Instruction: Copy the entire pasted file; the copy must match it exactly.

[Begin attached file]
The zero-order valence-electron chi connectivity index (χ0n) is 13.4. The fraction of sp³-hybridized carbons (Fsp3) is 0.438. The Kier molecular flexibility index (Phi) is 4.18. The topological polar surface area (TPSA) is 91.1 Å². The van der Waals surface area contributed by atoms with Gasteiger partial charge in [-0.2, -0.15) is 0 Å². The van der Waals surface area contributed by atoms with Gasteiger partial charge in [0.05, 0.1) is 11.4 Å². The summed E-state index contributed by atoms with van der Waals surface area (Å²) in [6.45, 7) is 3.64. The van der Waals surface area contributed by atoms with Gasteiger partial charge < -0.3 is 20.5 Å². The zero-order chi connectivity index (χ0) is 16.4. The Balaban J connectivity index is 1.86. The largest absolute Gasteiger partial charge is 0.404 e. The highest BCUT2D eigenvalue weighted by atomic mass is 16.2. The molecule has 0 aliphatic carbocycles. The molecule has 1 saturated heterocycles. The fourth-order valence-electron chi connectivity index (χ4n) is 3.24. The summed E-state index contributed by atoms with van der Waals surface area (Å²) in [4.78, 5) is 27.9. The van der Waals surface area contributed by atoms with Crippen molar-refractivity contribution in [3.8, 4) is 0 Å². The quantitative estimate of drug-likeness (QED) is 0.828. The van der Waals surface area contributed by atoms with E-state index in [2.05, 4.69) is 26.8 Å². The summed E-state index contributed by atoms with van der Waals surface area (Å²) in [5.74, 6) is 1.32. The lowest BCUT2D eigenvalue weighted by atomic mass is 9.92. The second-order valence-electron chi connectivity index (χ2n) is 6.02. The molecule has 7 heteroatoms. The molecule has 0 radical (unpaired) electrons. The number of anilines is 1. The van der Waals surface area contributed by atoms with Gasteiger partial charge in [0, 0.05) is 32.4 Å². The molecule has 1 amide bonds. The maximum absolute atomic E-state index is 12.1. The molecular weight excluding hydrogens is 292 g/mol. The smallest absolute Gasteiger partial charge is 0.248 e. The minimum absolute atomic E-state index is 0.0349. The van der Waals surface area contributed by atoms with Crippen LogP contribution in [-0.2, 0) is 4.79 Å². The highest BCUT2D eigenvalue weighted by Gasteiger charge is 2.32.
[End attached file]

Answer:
The zero-order valence-electron chi connectivity index (χ0n) is 13.4. The fraction of sp³-hybridized carbons (Fsp3) is 0.438. The Kier molecular flexibility index (Phi) is 4.18. The topological polar surface area (TPSA) is 91.1 Å². The van der Waals surface area contributed by atoms with Gasteiger partial charge in [-0.2, -0.15) is 0 Å². The van der Waals surface area contributed by atoms with Gasteiger partial charge in [0.05, 0.1) is 11.4 Å². The summed E-state index contributed by atoms with van der Waals surface area (Å²) in [6.45, 7) is 3.64. The van der Waals surface area contributed by atoms with Gasteiger partial charge < -0.3 is 20.5 Å². The zero-order chi connectivity index (χ0) is 16.4. The Balaban J connectivity index is 1.86. The largest absolute Gasteiger partial charge is 0.404 e. The highest BCUT2D eigenvalue weighted by atomic mass is 16.2. The molecule has 0 aliphatic carbocycles. The molecule has 1 saturated heterocycles. The fourth-order valence-electron chi connectivity index (χ4n) is 3.24. The summed E-state index contributed by atoms with van der Waals surface area (Å²) in [4.78, 5) is 27.9. The van der Waals surface area contributed by atoms with Crippen molar-refractivity contribution in [3.8, 4) is 0 Å². The quantitative estimate of drug-likeness (QED) is 0.828. The van der Waals surface area contributed by atoms with E-state index in [2.05, 4.69) is 26.8 Å². The summed E-state index contributed by atoms with van der Waals surface area (Å²) in [5.74, 6) is 1.32. The lowest BCUT2D eigenvalue weighted by atomic mass is 9.92. The second-order valence-electron chi connectivity index (χ2n) is 6.02. The molecule has 7 heteroatoms. The molecule has 0 radical (unpaired) electrons. The number of anilines is 1. The van der Waals surface area contributed by atoms with Gasteiger partial charge in [0, 0.05) is 32.4 Å². The molecule has 1 amide bonds. The maximum absolute atomic E-state index is 12.1. The molecular weight excluding hydrogens is 292 g/mol. The smallest absolute Gasteiger partial charge is 0.248 e. The minimum absolute atomic E-state index is 0.0349. The van der Waals surface area contributed by atoms with Crippen LogP contribution in [-0.2, 0) is 4.79 Å². The highest BCUT2D eigenvalue weighted by Gasteiger charge is 2.32.